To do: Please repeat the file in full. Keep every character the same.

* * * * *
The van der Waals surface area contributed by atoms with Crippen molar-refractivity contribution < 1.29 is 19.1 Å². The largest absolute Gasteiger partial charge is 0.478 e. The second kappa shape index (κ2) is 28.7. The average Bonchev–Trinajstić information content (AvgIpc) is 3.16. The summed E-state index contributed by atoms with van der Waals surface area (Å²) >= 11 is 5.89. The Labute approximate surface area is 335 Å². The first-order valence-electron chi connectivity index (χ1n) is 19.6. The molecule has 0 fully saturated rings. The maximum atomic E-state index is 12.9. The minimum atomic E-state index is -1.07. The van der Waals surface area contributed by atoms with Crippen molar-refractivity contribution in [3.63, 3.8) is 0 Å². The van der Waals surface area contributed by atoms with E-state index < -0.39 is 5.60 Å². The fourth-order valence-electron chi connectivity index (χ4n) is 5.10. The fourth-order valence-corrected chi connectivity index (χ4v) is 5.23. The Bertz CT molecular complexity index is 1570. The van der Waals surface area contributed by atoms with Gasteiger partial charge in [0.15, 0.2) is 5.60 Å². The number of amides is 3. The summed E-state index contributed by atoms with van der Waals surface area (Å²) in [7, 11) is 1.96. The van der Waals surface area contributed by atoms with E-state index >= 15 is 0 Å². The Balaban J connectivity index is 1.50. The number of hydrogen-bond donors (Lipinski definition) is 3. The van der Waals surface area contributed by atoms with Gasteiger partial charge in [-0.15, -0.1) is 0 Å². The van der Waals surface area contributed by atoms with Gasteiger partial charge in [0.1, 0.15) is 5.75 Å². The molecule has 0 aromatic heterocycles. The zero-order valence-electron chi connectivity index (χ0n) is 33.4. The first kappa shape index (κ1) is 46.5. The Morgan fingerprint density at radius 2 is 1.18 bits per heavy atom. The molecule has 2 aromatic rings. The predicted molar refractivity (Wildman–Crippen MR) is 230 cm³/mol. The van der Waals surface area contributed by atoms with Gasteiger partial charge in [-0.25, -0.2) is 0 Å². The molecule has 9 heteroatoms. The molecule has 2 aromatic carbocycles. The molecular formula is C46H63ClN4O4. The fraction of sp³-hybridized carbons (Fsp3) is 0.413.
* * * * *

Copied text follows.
The van der Waals surface area contributed by atoms with Crippen molar-refractivity contribution < 1.29 is 19.1 Å². The largest absolute Gasteiger partial charge is 0.478 e. The second kappa shape index (κ2) is 28.7. The average Bonchev–Trinajstić information content (AvgIpc) is 3.16. The summed E-state index contributed by atoms with van der Waals surface area (Å²) >= 11 is 5.89. The Labute approximate surface area is 335 Å². The first-order valence-electron chi connectivity index (χ1n) is 19.6. The molecule has 0 fully saturated rings. The maximum atomic E-state index is 12.9. The minimum atomic E-state index is -1.07. The van der Waals surface area contributed by atoms with Crippen molar-refractivity contribution in [3.63, 3.8) is 0 Å². The van der Waals surface area contributed by atoms with E-state index < -0.39 is 5.60 Å². The fourth-order valence-electron chi connectivity index (χ4n) is 5.10. The fourth-order valence-corrected chi connectivity index (χ4v) is 5.23. The Bertz CT molecular complexity index is 1570. The van der Waals surface area contributed by atoms with Gasteiger partial charge in [0.15, 0.2) is 5.60 Å². The number of amides is 3. The summed E-state index contributed by atoms with van der Waals surface area (Å²) in [7, 11) is 1.96. The van der Waals surface area contributed by atoms with E-state index >= 15 is 0 Å². The Balaban J connectivity index is 1.50. The number of hydrogen-bond donors (Lipinski definition) is 3. The van der Waals surface area contributed by atoms with Gasteiger partial charge in [-0.15, -0.1) is 0 Å². The van der Waals surface area contributed by atoms with Gasteiger partial charge in [0.1, 0.15) is 5.75 Å². The molecule has 0 aromatic heterocycles. The zero-order valence-electron chi connectivity index (χ0n) is 33.4. The first kappa shape index (κ1) is 46.5. The Morgan fingerprint density at radius 2 is 1.18 bits per heavy atom. The molecule has 2 aromatic rings. The predicted molar refractivity (Wildman–Crippen MR) is 230 cm³/mol. The van der Waals surface area contributed by atoms with Gasteiger partial charge in [-0.25, -0.2) is 0 Å². The molecule has 9 heteroatoms. The molecule has 2 aromatic carbocycles. The molecular formula is C46H63ClN4O4. The fraction of sp³-hybridized carbons (Fsp3) is 0.413.